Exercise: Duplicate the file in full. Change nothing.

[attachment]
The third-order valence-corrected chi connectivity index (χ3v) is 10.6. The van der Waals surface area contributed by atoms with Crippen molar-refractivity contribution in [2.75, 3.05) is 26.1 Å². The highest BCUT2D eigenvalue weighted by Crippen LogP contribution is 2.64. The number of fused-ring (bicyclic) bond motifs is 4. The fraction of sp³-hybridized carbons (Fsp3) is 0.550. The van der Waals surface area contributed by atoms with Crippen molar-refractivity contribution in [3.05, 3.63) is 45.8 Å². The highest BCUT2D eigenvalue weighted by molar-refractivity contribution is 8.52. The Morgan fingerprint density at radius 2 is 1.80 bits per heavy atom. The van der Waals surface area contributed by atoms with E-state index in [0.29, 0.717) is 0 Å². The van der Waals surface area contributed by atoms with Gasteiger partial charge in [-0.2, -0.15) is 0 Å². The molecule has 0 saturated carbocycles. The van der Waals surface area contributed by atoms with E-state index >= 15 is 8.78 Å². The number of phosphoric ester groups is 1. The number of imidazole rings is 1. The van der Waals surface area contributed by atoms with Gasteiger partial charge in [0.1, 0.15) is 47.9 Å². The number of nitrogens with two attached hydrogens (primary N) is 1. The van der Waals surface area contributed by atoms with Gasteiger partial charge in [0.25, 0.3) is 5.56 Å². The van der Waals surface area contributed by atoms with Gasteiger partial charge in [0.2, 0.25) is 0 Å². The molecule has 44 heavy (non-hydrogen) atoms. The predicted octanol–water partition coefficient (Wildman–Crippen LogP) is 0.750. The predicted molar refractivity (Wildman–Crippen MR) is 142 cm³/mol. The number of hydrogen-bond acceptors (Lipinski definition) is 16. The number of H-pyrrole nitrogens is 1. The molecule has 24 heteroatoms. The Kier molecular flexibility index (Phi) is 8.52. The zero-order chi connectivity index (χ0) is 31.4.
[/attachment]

The third-order valence-corrected chi connectivity index (χ3v) is 10.6. The van der Waals surface area contributed by atoms with Crippen molar-refractivity contribution in [2.75, 3.05) is 26.1 Å². The highest BCUT2D eigenvalue weighted by Crippen LogP contribution is 2.64. The number of fused-ring (bicyclic) bond motifs is 4. The fraction of sp³-hybridized carbons (Fsp3) is 0.550. The van der Waals surface area contributed by atoms with Crippen molar-refractivity contribution in [3.05, 3.63) is 45.8 Å². The highest BCUT2D eigenvalue weighted by molar-refractivity contribution is 8.52. The Morgan fingerprint density at radius 2 is 1.80 bits per heavy atom. The van der Waals surface area contributed by atoms with E-state index in [0.29, 0.717) is 0 Å². The van der Waals surface area contributed by atoms with Gasteiger partial charge in [-0.2, -0.15) is 0 Å². The molecule has 0 saturated carbocycles. The van der Waals surface area contributed by atoms with E-state index >= 15 is 8.78 Å². The number of phosphoric ester groups is 1. The number of imidazole rings is 1. The van der Waals surface area contributed by atoms with Gasteiger partial charge in [0.1, 0.15) is 47.9 Å². The number of nitrogens with two attached hydrogens (primary N) is 1. The van der Waals surface area contributed by atoms with Gasteiger partial charge in [0.25, 0.3) is 5.56 Å². The van der Waals surface area contributed by atoms with Gasteiger partial charge in [0.2, 0.25) is 0 Å². The molecule has 44 heavy (non-hydrogen) atoms. The predicted octanol–water partition coefficient (Wildman–Crippen LogP) is 0.750. The predicted molar refractivity (Wildman–Crippen MR) is 142 cm³/mol. The number of hydrogen-bond acceptors (Lipinski definition) is 16. The number of H-pyrrole nitrogens is 1. The molecule has 24 heteroatoms. The Kier molecular flexibility index (Phi) is 8.52. The zero-order chi connectivity index (χ0) is 31.4.